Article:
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Collaborations and Workshops will be listed below.

As of January 2023, I will be offering a limited amount of Olfactory Training  workshops for individuals who are interested in regaining or improving their sense of smell. These workshops will be geared towards individuals who are worried about dementia or who have lost their sense of smell due to COVID-19.

Breathwork Collaboration

I will be collaborating with Bryn Thompson and Ange Vander Schilden to add a smell component to work with trauma and memories in this unique Holotropic Breathwork Group Session.


JUNE 9th from 6:30 -10pm  

Victoria Shambhala Centre


This will be a group session focused on breathwork with Bryn and Ange. There will be a short learning component that I will facilitate about how smells can help with memories and trauma processing and odours will be available for use during the session.



Please complete the form (to the right) to get more information and to book your spot.

Please complete this form for more information and to book your spot.

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What is Olfactory Training?

Olfactory training is a form of therapy that aims to improve a person's sense of smell. The training typically involves smelling different odors and identifying them, in order to better recognize and distinguish different scents. This type of therapy is often used to help people who have lost their sense of smell due to injury or illness, such as those with anosmia (a loss of the sense of smell) or hyposmia (a decreased sense of smell).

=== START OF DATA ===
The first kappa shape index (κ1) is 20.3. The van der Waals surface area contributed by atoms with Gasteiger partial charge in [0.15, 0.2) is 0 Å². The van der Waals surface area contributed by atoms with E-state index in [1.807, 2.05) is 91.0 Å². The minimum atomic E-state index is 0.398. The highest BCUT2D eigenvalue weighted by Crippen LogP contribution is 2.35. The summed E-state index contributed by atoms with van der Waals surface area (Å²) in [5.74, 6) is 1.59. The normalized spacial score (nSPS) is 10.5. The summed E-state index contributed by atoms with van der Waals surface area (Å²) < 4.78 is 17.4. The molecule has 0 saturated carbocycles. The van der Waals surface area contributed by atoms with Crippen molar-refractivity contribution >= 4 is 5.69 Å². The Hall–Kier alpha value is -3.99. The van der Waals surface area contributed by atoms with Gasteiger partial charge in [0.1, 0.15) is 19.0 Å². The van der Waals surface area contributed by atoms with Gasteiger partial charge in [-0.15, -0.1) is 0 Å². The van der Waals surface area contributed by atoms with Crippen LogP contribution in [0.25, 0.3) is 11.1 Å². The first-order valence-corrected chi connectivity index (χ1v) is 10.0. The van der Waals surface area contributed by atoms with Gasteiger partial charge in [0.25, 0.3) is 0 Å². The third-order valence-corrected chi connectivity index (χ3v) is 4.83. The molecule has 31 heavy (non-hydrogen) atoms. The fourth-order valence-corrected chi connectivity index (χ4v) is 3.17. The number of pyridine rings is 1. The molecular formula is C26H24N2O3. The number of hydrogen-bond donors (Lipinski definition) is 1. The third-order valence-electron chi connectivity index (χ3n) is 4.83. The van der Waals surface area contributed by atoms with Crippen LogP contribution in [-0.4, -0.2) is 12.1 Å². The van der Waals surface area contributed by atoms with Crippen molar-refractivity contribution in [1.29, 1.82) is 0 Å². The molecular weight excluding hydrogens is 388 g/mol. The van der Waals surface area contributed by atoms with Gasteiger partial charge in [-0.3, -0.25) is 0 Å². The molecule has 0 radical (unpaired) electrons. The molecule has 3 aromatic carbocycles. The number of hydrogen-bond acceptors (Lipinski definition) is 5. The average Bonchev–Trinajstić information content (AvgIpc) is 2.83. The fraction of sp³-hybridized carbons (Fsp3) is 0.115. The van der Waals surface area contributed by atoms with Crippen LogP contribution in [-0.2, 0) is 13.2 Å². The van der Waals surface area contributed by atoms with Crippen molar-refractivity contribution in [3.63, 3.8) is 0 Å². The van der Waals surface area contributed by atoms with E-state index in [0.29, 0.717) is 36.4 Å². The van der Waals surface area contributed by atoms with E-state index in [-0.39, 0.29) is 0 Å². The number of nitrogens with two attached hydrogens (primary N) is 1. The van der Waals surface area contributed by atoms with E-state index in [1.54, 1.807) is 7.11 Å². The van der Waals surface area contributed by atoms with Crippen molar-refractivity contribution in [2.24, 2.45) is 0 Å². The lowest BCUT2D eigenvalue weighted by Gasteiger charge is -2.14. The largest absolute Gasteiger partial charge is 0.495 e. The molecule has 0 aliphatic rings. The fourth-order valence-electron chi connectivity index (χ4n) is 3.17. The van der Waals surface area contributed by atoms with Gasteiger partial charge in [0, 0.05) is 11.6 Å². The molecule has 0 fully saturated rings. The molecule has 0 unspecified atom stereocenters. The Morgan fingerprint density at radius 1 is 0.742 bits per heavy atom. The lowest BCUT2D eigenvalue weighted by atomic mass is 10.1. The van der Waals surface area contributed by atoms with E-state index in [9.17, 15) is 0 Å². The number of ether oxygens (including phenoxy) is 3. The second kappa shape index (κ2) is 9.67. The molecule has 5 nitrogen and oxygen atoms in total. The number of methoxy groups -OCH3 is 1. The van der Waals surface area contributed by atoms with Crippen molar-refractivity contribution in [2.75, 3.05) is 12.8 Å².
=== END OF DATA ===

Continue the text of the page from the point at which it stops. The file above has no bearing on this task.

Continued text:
There have been several studies that have investigated the cognitive effects of olfactory training. One study found that olfactory training improved the ability of older adults to identify and distinguish odors, as well as their overall cognitive function. Another study found that olfactory training led to improvements in memory and attention in people with mild cognitive impairment.

Some researchers also think that olfactory training may help to delay the onset of age-related cognitive decline and other neurodegenerative diseases. For example, some studies have found that people with Alzheimer's disease have a decline in their sense of smell earlier than the decline of other cognitive abilities. It is hypothesized that olfactory training may help to slow the progression of these diseases by preserving the sense of smell, which is thought to be linked to other cognitive functions.

It's worth noting that the research on olfactory training and cognitive effects is still emerging, and further research is needed to understand the underlying mechanisms and the best ways to implement olfactory training as a therapy.

However, olfactory training is considered a promising approach for helping individuals with olfactory dysfunction. The treatment has potential to improve quality of life. In addition, it's thought to have potential as a preventative measure to protect against age-related decline and neurodegenerative diseases.

Book Your Spot

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